Paris, France — Forty years after the creation of TULIPE, a nongovernmental organization (NGO) that gathers funds from pharmaceutical companies to provide an emergency response during times of crisis, in 1982, NGO representatives and TULIPE partners have reviewed the healthcare situation in Lebanon, which is "sinking into the depths of a black hole," according to Alexandre Laridan, TULIPE's director of operations. "In 3 years, TULIPE has sent 25 tons of medicinal products to Lebanon," he added.
The Turning Point
Although numerous NGOs, such as the Order of Malta or the France-based humanitarian aid NGO Première Urgence Internationale, have long operated in this Middle Eastern country to support refugees, the situation changed drastically after the August 2020 Beirut port explosion.
"Over the last 2 years, the profile of those seeking help from us has changed. We are now seeing more and more middle-class people in our centers, people who turn to us in despair after the Beirut port explosion led to increased blurring of the lines between the lower and upper sectors of society. Since then, inflation has skyrocketed. To give you an idea of the scale of this situation, a medical appointment now costs 3 million Lebanese pounds, yet the minimum wage is 450,000 pounds," said Oumayma Farah, vice chairwoman of the Order of Malta in Lebanon.
Her organization has been working in Lebanon since the 1950s. During and after the Lebanese Civil War (1975-1990), the Order of Malta set up between 1000 and 1500 clinics, which were taken over by the state in 2008 as part of a primary healthcare program. Nowadays, the NGO manages 25 primary healthcare facilities, including 11 centers for medical and social care, as well as seven mobile units.
"Lebanese people often come to our centers because they're poor, but they're ashamed to be so. This generates a lot of aggression, and we train our professionals in handling these demographics. Lebanese people come to our community clinics because we are also able to offer them high-quality medication, obtained from donations from TULIPE," said Farah.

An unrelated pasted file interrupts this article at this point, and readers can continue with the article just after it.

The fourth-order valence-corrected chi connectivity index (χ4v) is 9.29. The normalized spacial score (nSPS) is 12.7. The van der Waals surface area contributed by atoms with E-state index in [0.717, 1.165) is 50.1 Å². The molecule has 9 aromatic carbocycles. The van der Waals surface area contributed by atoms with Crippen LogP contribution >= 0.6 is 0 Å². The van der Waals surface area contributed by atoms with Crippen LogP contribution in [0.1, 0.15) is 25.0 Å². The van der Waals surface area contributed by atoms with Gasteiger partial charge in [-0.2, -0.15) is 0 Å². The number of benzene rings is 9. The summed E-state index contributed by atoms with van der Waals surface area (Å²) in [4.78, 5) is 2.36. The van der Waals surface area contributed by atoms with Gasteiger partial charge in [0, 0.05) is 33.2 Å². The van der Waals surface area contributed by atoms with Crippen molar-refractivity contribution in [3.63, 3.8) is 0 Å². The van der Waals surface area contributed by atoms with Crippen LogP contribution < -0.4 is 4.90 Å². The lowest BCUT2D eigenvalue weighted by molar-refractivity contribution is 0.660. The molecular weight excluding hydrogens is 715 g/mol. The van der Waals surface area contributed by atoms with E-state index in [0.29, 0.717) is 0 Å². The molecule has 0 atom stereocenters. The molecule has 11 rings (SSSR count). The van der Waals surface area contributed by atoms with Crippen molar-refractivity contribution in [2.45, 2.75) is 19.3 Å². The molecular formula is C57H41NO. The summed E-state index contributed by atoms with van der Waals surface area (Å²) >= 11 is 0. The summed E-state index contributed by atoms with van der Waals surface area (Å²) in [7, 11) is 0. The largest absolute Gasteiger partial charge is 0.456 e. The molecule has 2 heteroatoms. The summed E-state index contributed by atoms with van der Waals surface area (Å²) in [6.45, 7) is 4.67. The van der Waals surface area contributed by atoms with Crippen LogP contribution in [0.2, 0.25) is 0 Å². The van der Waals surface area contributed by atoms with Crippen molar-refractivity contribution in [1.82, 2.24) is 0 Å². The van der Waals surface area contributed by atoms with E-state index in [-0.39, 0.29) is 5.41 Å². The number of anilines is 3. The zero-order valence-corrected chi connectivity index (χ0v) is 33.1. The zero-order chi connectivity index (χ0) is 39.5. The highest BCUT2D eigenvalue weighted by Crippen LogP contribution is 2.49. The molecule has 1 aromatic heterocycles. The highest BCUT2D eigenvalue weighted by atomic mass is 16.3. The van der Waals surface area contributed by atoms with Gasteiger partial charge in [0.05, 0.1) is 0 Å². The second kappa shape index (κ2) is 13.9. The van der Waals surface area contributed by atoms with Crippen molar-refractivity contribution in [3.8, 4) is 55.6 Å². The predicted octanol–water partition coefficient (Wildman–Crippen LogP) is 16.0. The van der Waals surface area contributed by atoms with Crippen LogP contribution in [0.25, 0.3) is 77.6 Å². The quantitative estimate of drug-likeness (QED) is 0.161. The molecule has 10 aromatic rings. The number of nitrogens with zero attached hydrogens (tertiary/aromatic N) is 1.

Corruption Impedes Access
Due to the financial crisis in Lebanon, it has become hard to find high-quality medicinal products, and a black market of prescription drugs has developed. "Unfortunately, many Lebanese people have been hospitalized by taking these contraband drugs, or by being deprived of good quality medicine. We are no strangers to the drug shortage and find ourselves having to reduce the dose for certain conditions, such as osteoporosis or benign prostatic hyperplasia," said Farah.
Corruption also plays a role in the country's medicine shortage. "The country has supplies of medicinal products, but wholesalers keep hold of them so they can resell them to the highest bidder at a later date."
According to Elie Haddad, MD, chairman of the EuroLebanese Medical Society, an association uniting healthcare professionals of the Lebanese diaspora to aid their fellow citizens who have remained in Lebanon, "Confessionalism and corruption are the two gaping wounds in Lebanese society."
Medical Brain Drain
It's not just medicines that are hard to come by: Doctors and healthcare professionals are also few and far between. "Over the last 2 years, around 3000 doctors have left the country. But what's astounding is that 60% of our doctors are junior doctors. When they leave, they go for good. So, there are some specialties that are on the verge of disappearing altogether, like pediatric surgery, for example," said Haddad.
"Despite everything, we have managed to retain a number of good doctors, but the problem still lies with the dollarization of the economy. The only people who can access these doctors are the ones who can pay them in dollars," said Farah.
Continued Refugee Care
Although primary care can be managed by the many community clinics still open in Lebanon, secondary care is a thornier issue. "Treating cancer and mental health conditions is a huge issue for us. We aren't allowed to hand out psychiatric or cancer drugs at our primary care centers, so we have opened a clinic that specializes in oncology, mental health, and neurodegenerative diseases," said Farah.
Although the Lebanese people were plunged into a healthcare crisis 2 years ago, refugee populations in their country (numbering approximately 1 million inhabitants) are still cared for by NGOs, said Olivier Routeau, director of operations at Première Urgence Internationale. "The crisis isn't over for Palestinians seeking refuge in Lebanon. And what's more, since 2010, the country has also had an influx of Syrian refugees. We have targeted Syrian refugees concentrated in urban areas of northern Lebanon. But we have also expanded access to the at-risk Lebanese population, which makes up 60% of people that we help."
To cover healthcare costs, Première Urgence Internationale has set up a sort of third-party payment system for access to the care system and to diagnostic and specialist services. "We have also put a community approach in place to convince members of these communities to make use of healthcare facilities," Routeau added.
"In 3 years, we have treated between 300,000 and 700,000 patients in Lebanon. We have sent two tons of medicine to the emergency medical center. We have managed to find partners here on the ground to care for these patients. Our action in Lebanon is needed to allow this country to smoothly navigate the humanitarian and economic crisis it's currently experiencing," said Laridan.
This article was translated from Medscape's French edition.
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Cite this: Lebanon's Healthcare System Is at Breaking Point - Medscape - Mar 24, 2023.